Story last updated at 9/23/2009 - 2:28 pm
It's that time of year when a simple six-letter word changes everything for better or for worse. Yes, it's time for school! Though I may not be in school now, I spent a good 20-plus years roaming the halls of various institutions, soaking in the knowledge, and I have come away with some choice bits. One, arguing with teachers rarely gets you anywhere; two, crafting in class is frowned upon (well, unless you're in a craft class of course); and three, always pack a brilliant lunch.
Certainly, lunch packing is an art in itself. It takes great dexterity and skill to timely create an edible masterpiece while avoiding the pre-packaged plastic attack that often comes with a trip to the grocery. So, I've enlisted the skills of local like-minded crafter Anji Gallanos to help think outside the plastic.
Anji, the former owner of The Creating Place (once a paper-crafting haven in downtown Juneau) and one of the current artists in residence at the Juneau Artists Gallery, is both crafty and conscientious. Her latest endeavor, "No New Plastics," is a group she created to explore the idea of reducing her plastic footprint. Her family and twelve others tried using less plastic for one week and found that they "had to get pretty crafty."
The easiest way to cut back on the polymers starts with a quick switch-out of fabric totes for plastic sacks at the grocery. To craft your own in mere minutes, use an old pillowcase and cut a few inches off the top. Take those inches and stick them on as handles. For a more substantial pattern, check out http://tipnut.com/35-reusable-grocery-bags-totes-free-patterns.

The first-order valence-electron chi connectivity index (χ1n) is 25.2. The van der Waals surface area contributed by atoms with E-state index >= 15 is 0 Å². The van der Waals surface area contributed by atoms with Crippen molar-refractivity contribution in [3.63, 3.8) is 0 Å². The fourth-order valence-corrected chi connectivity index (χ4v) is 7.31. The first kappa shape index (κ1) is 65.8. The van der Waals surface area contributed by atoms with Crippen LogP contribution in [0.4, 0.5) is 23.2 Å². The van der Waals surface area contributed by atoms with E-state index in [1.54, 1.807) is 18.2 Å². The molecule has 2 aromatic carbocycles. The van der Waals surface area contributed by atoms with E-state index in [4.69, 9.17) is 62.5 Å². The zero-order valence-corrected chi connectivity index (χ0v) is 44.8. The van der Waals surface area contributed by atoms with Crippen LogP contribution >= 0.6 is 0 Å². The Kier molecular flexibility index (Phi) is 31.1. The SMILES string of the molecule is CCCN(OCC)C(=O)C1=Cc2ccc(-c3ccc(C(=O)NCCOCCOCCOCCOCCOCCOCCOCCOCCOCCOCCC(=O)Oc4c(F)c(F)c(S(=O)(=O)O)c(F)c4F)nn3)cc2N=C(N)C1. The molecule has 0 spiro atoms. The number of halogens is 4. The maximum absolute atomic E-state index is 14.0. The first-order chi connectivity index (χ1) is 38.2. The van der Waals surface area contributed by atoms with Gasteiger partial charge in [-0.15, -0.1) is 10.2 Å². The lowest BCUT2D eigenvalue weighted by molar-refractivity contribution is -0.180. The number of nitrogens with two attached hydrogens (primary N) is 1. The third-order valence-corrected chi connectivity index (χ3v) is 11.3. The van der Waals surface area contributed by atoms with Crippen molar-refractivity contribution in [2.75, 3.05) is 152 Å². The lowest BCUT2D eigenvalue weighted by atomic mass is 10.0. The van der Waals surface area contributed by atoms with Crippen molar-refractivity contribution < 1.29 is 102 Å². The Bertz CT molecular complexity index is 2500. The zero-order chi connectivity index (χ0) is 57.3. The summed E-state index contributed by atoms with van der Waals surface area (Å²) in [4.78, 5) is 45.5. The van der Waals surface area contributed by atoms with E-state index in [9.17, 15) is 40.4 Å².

Anji noticed in her first days of petrochemical-free living that tote bags were not going to cut it. What about produce bags and sandwich bags and chip bags - oh my! Lunchtime was becoming a plastic nightmare. Her solution? "When we realized there was a barrier, we found a way around the wall," she quipped.
A search on http://etsy.com, a site filled with handcrafted goods, revealed a way for her to get crafty and save time. She ordered mesh fabric produce bags, both washable and reusable, as well as sandwich wrappers. You too can make your own reusable wrappers. Take a large piece of fabric and wrap it around your sammy; later you can use it as a lovely placemat (and crumb-catcher). For something more put-together check out the reusable sandwich wrap at http://instructables.com. With an iron-on vinyl interior, it makes the clean-up from any messy monster a breeze.
Another plastic problem Anji encountered came with her family's constant yogurt consumption. The cups are non-recyclable and non-biodegradable, and there isn't really any way around them. That is, unless you get a little crafty and make your own. The recipe on http://wikiHow.com for "How to Make Yogurt" may not be as easy as grab-and-go yogurt cups, but the freshness and satisfaction in handmade can't be beat.
If this crafty plastic-free plan has piqued your interest, contact Anji at firstname.lastname@example.org or check out No New Plastic Juneau's Facebook page at http://facebook.com. Otherwise, stay tuned for the next Alaska Crafter column where we'll explore ways to recycle that plastic paraphernalia you've got stored up into creative crafty masterpieces. Until then, keep craftin'!
Send local craft inquiries and info to Alaska Crafter Tanna Peters at email@example.com.View her latest creations at http://suiteliving.blogspot.com and http://craftaddicts.blogspot.com.